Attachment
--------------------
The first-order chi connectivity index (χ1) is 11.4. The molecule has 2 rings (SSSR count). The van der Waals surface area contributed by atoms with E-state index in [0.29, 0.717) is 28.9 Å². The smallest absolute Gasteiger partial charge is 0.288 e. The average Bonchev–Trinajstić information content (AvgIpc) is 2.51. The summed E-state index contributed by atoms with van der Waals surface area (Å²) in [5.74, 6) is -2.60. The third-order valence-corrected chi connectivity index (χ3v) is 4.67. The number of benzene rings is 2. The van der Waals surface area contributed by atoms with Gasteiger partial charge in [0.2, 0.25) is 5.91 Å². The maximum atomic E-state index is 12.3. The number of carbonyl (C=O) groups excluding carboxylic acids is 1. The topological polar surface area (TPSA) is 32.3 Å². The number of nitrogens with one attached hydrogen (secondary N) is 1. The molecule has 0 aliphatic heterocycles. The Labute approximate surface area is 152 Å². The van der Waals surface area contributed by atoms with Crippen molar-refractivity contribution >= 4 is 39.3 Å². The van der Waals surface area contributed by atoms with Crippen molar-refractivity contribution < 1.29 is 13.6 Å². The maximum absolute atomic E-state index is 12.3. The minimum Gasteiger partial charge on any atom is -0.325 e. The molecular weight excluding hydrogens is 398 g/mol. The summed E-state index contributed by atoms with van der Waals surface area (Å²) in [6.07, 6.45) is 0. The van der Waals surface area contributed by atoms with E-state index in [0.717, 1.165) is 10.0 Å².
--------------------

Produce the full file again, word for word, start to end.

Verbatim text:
The first-order chi connectivity index (χ1) is 11.4. The molecule has 2 rings (SSSR count). The van der Waals surface area contributed by atoms with E-state index in [0.29, 0.717) is 28.9 Å². The smallest absolute Gasteiger partial charge is 0.288 e. The average Bonchev–Trinajstić information content (AvgIpc) is 2.51. The summed E-state index contributed by atoms with van der Waals surface area (Å²) in [5.74, 6) is -2.60. The third-order valence-corrected chi connectivity index (χ3v) is 4.67. The number of benzene rings is 2. The van der Waals surface area contributed by atoms with Gasteiger partial charge in [0.2, 0.25) is 5.91 Å². The maximum atomic E-state index is 12.3. The number of carbonyl (C=O) groups excluding carboxylic acids is 1. The topological polar surface area (TPSA) is 32.3 Å². The number of nitrogens with one attached hydrogen (secondary N) is 1. The molecule has 0 aliphatic heterocycles. The Labute approximate surface area is 152 Å². The van der Waals surface area contributed by atoms with Crippen molar-refractivity contribution >= 4 is 39.3 Å². The van der Waals surface area contributed by atoms with Crippen molar-refractivity contribution < 1.29 is 13.6 Å². The maximum absolute atomic E-state index is 12.3. The minimum Gasteiger partial charge on any atom is -0.325 e. The molecular weight excluding hydrogens is 398 g/mol. The summed E-state index contributed by atoms with van der Waals surface area (Å²) in [6.07, 6.45) is 0. The van der Waals surface area contributed by atoms with E-state index in [0.717, 1.165) is 10.0 Å².